What do the following brands all have in common?

  • Google
  • Four Seasons Hotels
  • Mercedes-Benz
  • Nordstrom
  • Sheetz (a West Coast regional convenience chain)
  • Discovery Communications (parent of Discovery Channel, TLC, Animal Planet)
  • Mars (maker of M&M’s, Snickers, Twix, etc.)
  • REI
  • Wholefoods
  • USAA (insurance provider focused on military families)

Well first off, they are all recognized market leaders in their respective categories. Furthermore, they have all transcended from ordinary businesses to iconic cult brands. However, neither of those attributes are the answer I’m looking for. What I believe is their most fascinating common characteristic is they all recently appeared on Fortune’s ranking of the “Best Companies to Work For“.

Creating great culture is paramount to creating a great cult brand. Plain and simple. It’s frustrating how few brand stewards, namely CMO’s, VP’s Marketing, VP’s Advertising, consider it their responsibility to ensure their corporation has an amazing culture. It is far easier, and cheaper, to create raving fans amongst your workforce through internal marketing than customer fans utilizing external marketing. Yet, to great dismay, far too many marketers only focus on external adverting and paid media. The ‘Ad Industry’ fuels this problem by placing disproportionate, and often unwarranted, prestige and recognition on clever external campaigns rather than highly effective internal marketing initiatives.

It is far easier, and cheaper, to create raving fans amongst your workforce through internal marketing than customer fans utilizing external marketing.

A former retail client’s own employees scored their brand attributes lower than the marketplace did. Moreover, these employees rarely purchased the employer’s products despite a generous employee discount. This is a major red flag. Yet even armed with this knowledge, the VP Marketing didn’t seem to care. He was too focused on producing a weekly retail flyer, their next holiday campaign and their store signage program. His job became consumed with finding ways to distribute margin-eroding offers though expensive-to-buy media channels. He was solving symptoms, not the root problem.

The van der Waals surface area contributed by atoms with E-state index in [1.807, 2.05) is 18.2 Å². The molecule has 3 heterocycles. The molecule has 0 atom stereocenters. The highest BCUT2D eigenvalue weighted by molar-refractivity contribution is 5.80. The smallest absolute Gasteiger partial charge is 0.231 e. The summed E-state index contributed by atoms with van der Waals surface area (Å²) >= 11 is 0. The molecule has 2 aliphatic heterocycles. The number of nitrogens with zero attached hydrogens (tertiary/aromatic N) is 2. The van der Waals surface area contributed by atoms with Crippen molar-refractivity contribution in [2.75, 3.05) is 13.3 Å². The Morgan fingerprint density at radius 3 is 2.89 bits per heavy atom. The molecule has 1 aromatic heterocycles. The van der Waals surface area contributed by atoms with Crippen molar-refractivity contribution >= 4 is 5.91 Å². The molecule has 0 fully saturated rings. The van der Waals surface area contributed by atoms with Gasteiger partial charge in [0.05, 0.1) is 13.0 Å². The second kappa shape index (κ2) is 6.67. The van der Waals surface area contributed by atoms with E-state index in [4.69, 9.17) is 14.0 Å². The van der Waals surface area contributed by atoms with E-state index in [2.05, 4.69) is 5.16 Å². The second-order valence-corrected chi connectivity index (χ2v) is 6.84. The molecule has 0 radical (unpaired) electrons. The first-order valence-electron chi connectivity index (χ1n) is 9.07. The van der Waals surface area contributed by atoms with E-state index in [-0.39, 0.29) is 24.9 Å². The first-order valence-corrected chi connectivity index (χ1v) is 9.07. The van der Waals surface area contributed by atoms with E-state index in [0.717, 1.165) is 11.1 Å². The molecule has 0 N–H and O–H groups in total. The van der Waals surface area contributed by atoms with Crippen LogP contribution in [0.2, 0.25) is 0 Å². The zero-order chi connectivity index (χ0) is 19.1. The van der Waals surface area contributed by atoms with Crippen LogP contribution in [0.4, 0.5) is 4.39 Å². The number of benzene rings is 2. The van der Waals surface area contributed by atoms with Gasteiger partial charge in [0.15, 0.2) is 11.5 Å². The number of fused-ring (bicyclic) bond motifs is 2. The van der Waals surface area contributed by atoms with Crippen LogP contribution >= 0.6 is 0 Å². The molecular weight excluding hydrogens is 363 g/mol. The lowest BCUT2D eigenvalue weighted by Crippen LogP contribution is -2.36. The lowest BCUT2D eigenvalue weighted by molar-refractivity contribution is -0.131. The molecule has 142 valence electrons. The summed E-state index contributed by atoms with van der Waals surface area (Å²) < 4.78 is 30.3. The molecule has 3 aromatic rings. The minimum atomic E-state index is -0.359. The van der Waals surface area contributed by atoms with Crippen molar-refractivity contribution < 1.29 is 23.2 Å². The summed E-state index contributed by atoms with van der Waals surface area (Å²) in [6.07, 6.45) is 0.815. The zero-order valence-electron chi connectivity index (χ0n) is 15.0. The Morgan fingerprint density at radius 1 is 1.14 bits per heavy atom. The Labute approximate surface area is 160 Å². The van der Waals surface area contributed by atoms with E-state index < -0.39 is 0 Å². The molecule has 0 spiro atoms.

We can’t let the production of marketing collateral trump the critical importance of creating an amazing culture. Just as the adage states, “happy wife equals happy life”, well, we have seen time and time again that “happy employees equal happy customers”. The marketing department is the most suitable group to deploy talented and creative resources to create programs, communications and platforms that inspire employees.

We can’t let the production of marketing collateral trump the critical importance of creating an amazing culture. The marketing department is the most suitable group to deploy talented and creative resources to create programs, communications and platforms that inspire employees.

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